Schematic colorized version of St. Croix diagram in Berg (1951, 1954), with information from Quaschnick (1959) taken into account for northern Tomah extent. Thick black lines are reasonably certain stratigraphic contacts, thin black lines are inferred, red line are biostratigraphic boundaries, and brown vertical lines show the extent of the measured sections (with the locations identified below the lines). With Berg's Woodhill Member removed (Ironton Sandstone Member of the Wonewoc Sandstone), the Tunnel City Group here is around 52 m (170 ft thick). The rocks continue for a long way south of Afton, but there aren't any good outcrops for a while.

The concept of a simple planar formational contact is in itself a simplification. Sometime you get a nice flat contact between two units. Sometimes you get a contact with vertical relief, because the underlying formation was eroded into hills and valleys before the overlying unit was deposited. Sometimes the contact is arbitrary, because the lower rock type grades into the upper rock type. Sometimes the contact is arbitrary because the two units meet over a zone of alternating beds, due to the two types of deposition switching from time to time. This last kind is what we're seeing here between the Mazomanie and the Lone Rock formations, and if we could see through the ground to get a full picture of what is going on from Taylors Falls from Afton, the contacts would probably look "fuzzy" due to smaller and smaller-scale interbedding.

Finally, I've mentioned a few times how the Franconia Formation was problematic because of mixing rocks with biostratigraphy. Back in the day, people tried to define subunits based on trilobites. Berg (1951, 1954) pointed out that the zones don't actually follow the rocks. When your biostratigraphic formations don't correspond to rock types, it makes it a real pain to try to map. In addition, you have to have both a paleontologist who can identify the relevant species, and well-preserved examples of those species in the rocks you are studying. (Of course, it gets even worse if some significant number of the species you are dealing with are actually minute variations on a single species, but who would ever do that to you?) The red lines in the diagram show that the trilobite zones skew upward going north in the St. Croix Valley. This is not entirely surprising, when you get down to it: the Lone Rock Formation is notable for its glauconite content, which as mentioned is a sign of low sedimentation rate. The Mazomanie Formation lacks glauconite. I'm going to guess that the Mazomanie had a greater rate of sedimentation than the Lone Rock, which would naturally cause the zone boundaries to skew higher where there is more Mazomanie deposition.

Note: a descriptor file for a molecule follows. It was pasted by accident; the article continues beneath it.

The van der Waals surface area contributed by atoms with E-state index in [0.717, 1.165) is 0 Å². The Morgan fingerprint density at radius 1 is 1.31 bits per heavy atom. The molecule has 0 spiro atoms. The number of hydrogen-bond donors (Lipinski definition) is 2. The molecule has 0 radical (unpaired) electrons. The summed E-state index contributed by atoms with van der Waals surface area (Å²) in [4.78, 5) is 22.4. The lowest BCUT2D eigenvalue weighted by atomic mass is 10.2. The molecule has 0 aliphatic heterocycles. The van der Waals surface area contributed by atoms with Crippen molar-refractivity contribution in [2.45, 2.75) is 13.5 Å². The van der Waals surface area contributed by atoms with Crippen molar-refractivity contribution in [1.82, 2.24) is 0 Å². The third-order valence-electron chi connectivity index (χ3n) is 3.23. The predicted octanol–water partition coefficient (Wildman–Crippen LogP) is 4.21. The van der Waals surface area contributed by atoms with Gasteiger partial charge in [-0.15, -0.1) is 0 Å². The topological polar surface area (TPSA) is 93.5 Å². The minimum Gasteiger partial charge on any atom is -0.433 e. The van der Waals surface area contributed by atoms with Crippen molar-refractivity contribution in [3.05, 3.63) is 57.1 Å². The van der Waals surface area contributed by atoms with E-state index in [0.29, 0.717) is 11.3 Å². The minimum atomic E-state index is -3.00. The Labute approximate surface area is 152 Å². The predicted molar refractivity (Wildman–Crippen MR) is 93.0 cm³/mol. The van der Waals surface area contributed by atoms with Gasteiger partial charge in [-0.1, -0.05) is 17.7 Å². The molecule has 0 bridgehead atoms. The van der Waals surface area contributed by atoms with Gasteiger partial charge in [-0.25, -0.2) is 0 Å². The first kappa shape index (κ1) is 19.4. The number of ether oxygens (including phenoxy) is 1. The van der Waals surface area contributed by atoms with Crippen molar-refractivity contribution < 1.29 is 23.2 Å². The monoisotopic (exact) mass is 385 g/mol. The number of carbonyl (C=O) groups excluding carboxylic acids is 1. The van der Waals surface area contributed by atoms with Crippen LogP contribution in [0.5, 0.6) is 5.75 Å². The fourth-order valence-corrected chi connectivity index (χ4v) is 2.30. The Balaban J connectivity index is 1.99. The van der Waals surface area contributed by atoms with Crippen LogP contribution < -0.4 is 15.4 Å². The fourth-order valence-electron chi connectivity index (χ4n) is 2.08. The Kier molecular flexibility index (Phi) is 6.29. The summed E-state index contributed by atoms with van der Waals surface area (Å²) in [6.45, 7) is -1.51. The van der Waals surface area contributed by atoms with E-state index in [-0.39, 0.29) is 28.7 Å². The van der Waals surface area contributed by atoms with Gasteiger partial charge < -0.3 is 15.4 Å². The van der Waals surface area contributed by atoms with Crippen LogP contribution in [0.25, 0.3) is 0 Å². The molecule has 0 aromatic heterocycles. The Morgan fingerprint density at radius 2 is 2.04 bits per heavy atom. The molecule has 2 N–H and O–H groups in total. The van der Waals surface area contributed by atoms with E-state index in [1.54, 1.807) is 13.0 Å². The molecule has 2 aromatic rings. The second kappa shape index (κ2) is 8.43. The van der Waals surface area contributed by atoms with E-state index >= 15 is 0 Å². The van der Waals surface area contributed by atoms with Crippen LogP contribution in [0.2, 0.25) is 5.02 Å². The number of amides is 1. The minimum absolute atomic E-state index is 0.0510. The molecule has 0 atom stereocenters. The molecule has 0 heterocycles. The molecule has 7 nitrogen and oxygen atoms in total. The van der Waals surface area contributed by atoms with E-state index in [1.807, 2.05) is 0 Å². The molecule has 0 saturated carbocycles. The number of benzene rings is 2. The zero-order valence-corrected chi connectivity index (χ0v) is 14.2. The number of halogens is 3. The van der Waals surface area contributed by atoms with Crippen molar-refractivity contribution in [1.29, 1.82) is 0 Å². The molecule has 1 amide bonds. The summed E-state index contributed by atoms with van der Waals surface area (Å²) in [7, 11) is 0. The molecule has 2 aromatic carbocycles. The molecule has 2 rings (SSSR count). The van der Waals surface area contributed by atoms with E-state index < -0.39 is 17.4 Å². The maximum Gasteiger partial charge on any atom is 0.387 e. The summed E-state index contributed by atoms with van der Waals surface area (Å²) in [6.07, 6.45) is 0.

References

Berg, R. R. 1951. The Franconia Formation of Minnesota and Wisconsin. Dissertation. University of Minnesota, Minneapolis, Minnesota.

Berg, R. R. 1954. Franconia Formation of Minnesota and Wisconsin. Geological Society of America Bulletin 65(9):857–881.

Quaschnick, R. K. 1959. The geology of the Marine quadrangle and the Falls Creek area. Thesis. University of Minnesota, Minneapolis, Minnesota.

Sloan, R. E., D. R. Kolata, B. J. Witzke, and G. A. Ludvigson. 1987. Description of major outcrops in Minnesota and Iowa. Pages 197–231 in R. E. Sloan, editor. Middle and Late Ordovician lithostratigraphy and biostratigraphy of the Upper Mississippi Valley. Minnesota Geological Survey, St. Paul, Minnesota. Report of Investigations 35.